Readers coming to this book via Curtis Hanson's wonderful film, as I did, will not be disappointed. Screenwriter Steve Kloves did a remarkable job of transposing it into a touching comedy, but when you read Chabon's original you realise just how much more there is in it and how perfectly director Hanson captured its tone. There's a whole backstory on Grady's youth involving a suicidal writer in the style of H. P. Lovecraft, and the tale of how he met his editor Terry Crabtree. There's much more of the visit to the Jewish family home of Grady's soon-to-be-ex-wife Emily, and more than one dead pet. Chabon's prose is remarkable. He sneaks up on you with an uncanny ability to be both laconic and precise, humorous and profound, erudite without annoying you with his erudition. To wit: "I'd spent the whole of my life waiting to awake on an ordinary morning in the town that was destined to be my home, in the arms of the woman I was destined to love, knowing the people and doing the work that would make up the changing but essentially invariable landscape of my particular destiny. Instead here I was, forty-one years old, having left behind dozens of houses, spent a lot of money on vanished possessions and momentary entertainments, fallen desperately in and abruptly out of love with at least seventeen women, lost my mother in infancy and my father to suicide, and everything was about to change once more, with unforeseeable result. And yet for all that I had still never gotten used to the breathtaking impermanence of things." And that's only on page 45. Writers (even, or perhaps especially, aspiring ones) will find this novel particularly engaging both for its story and its style. A true five-star affair.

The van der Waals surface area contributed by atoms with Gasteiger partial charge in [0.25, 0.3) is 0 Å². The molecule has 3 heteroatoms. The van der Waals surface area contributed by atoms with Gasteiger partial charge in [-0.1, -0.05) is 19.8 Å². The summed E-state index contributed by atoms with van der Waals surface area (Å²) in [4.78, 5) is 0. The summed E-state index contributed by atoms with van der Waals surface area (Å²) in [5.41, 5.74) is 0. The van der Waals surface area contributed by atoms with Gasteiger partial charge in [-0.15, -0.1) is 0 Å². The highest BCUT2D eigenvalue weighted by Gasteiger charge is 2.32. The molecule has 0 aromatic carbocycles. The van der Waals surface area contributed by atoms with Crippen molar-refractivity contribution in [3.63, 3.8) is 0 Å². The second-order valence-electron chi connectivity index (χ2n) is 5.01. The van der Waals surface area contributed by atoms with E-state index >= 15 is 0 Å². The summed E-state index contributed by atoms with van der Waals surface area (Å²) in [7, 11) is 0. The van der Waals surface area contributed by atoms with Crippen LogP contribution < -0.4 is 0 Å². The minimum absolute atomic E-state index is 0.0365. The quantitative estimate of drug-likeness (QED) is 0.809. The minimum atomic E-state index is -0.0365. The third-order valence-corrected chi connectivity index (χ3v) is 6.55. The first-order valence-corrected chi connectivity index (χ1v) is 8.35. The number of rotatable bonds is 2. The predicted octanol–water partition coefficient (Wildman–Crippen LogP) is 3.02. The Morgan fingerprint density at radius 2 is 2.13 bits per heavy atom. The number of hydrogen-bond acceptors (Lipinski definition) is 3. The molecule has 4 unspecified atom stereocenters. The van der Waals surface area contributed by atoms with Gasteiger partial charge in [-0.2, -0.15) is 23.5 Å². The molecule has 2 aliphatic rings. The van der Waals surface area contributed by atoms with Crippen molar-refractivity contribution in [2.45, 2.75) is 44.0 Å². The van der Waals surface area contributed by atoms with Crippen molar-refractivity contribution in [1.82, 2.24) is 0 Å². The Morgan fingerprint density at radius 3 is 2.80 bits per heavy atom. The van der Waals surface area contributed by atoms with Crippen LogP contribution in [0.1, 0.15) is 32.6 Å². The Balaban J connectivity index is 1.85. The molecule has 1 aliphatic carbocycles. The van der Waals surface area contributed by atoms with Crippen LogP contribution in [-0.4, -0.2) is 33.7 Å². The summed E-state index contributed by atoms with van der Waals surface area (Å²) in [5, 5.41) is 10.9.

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Format: Paperback
I'll admit that I was expecting to like this book before I even picked it up. My favorite books are usually about down-and-out writers doing down-and-out writer things... turning their relationships into massive disasters, fending off the tedium of reality with drink (and drugs, in this case), launching themselves into ill-conceived exploits that only compound their problems, all the while obsessing over getting things right in the one realm that they usually have complete and total power over: their fiction.
But in Grady Tripp's case, he no longer controls even that. He is a college creative writing professor who hasn't published a book in years, and is caught up in writing a novel that, like his marriage, has long been spiraling out of control. The novel takes place over the weekend when his college holds their annual "Wordfest," a yearly event when writers of various sorts assemble at this unnamed small Pittsburgh school for a writers conference. Everything that has been happening (or not happening) to Grady over the past several years manages to come to the surface over this tumultuous weekend.
What is truly amazing about this plot is the skill with which Michael Chabon, the most recent winner of the Pulitzer Prize for his novel The Adventures of Kavelier and Clay, presents it. His writing style is increadibly clean and sharp. He manages to be profound without slowing things down, always pushing the story ahead at full speed. His characters are vividly drawn, thoroughly realistic, and most importantly, interesting.
I'm usually a pretty slow reader but I fired through this book like a bullet, and look forward to reading everything else this new American storyteller has written, and will write in the future.